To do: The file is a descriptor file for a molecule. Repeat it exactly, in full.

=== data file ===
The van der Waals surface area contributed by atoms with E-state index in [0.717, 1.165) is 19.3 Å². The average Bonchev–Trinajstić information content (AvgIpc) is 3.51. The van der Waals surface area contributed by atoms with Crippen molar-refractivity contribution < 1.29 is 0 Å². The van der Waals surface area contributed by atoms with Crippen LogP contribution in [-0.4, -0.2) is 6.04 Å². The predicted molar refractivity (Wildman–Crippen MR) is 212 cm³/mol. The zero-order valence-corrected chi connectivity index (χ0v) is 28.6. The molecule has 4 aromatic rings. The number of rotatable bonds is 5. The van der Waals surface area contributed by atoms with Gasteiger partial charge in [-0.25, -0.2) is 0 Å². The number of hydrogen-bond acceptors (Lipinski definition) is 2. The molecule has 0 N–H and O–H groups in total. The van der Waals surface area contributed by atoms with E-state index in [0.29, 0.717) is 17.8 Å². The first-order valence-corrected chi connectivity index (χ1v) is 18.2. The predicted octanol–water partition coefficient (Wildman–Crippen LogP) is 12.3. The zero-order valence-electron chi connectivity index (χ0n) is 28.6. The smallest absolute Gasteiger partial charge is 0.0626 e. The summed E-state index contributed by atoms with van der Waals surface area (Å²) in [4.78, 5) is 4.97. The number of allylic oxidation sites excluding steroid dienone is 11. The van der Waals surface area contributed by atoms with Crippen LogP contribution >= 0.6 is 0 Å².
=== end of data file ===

The van der Waals surface area contributed by atoms with E-state index in [0.717, 1.165) is 19.3 Å². The average Bonchev–Trinajstić information content (AvgIpc) is 3.51. The van der Waals surface area contributed by atoms with Crippen molar-refractivity contribution < 1.29 is 0 Å². The van der Waals surface area contributed by atoms with Crippen LogP contribution in [-0.4, -0.2) is 6.04 Å². The predicted molar refractivity (Wildman–Crippen MR) is 212 cm³/mol. The zero-order valence-corrected chi connectivity index (χ0v) is 28.6. The molecule has 4 aromatic rings. The number of rotatable bonds is 5. The van der Waals surface area contributed by atoms with Gasteiger partial charge in [-0.25, -0.2) is 0 Å². The number of hydrogen-bond acceptors (Lipinski definition) is 2. The molecule has 0 N–H and O–H groups in total. The van der Waals surface area contributed by atoms with E-state index in [0.29, 0.717) is 17.8 Å². The first-order valence-corrected chi connectivity index (χ1v) is 18.2. The predicted octanol–water partition coefficient (Wildman–Crippen LogP) is 12.3. The zero-order valence-electron chi connectivity index (χ0n) is 28.6. The smallest absolute Gasteiger partial charge is 0.0626 e. The summed E-state index contributed by atoms with van der Waals surface area (Å²) in [4.78, 5) is 4.97. The number of allylic oxidation sites excluding steroid dienone is 11. The van der Waals surface area contributed by atoms with Crippen LogP contribution >= 0.6 is 0 Å².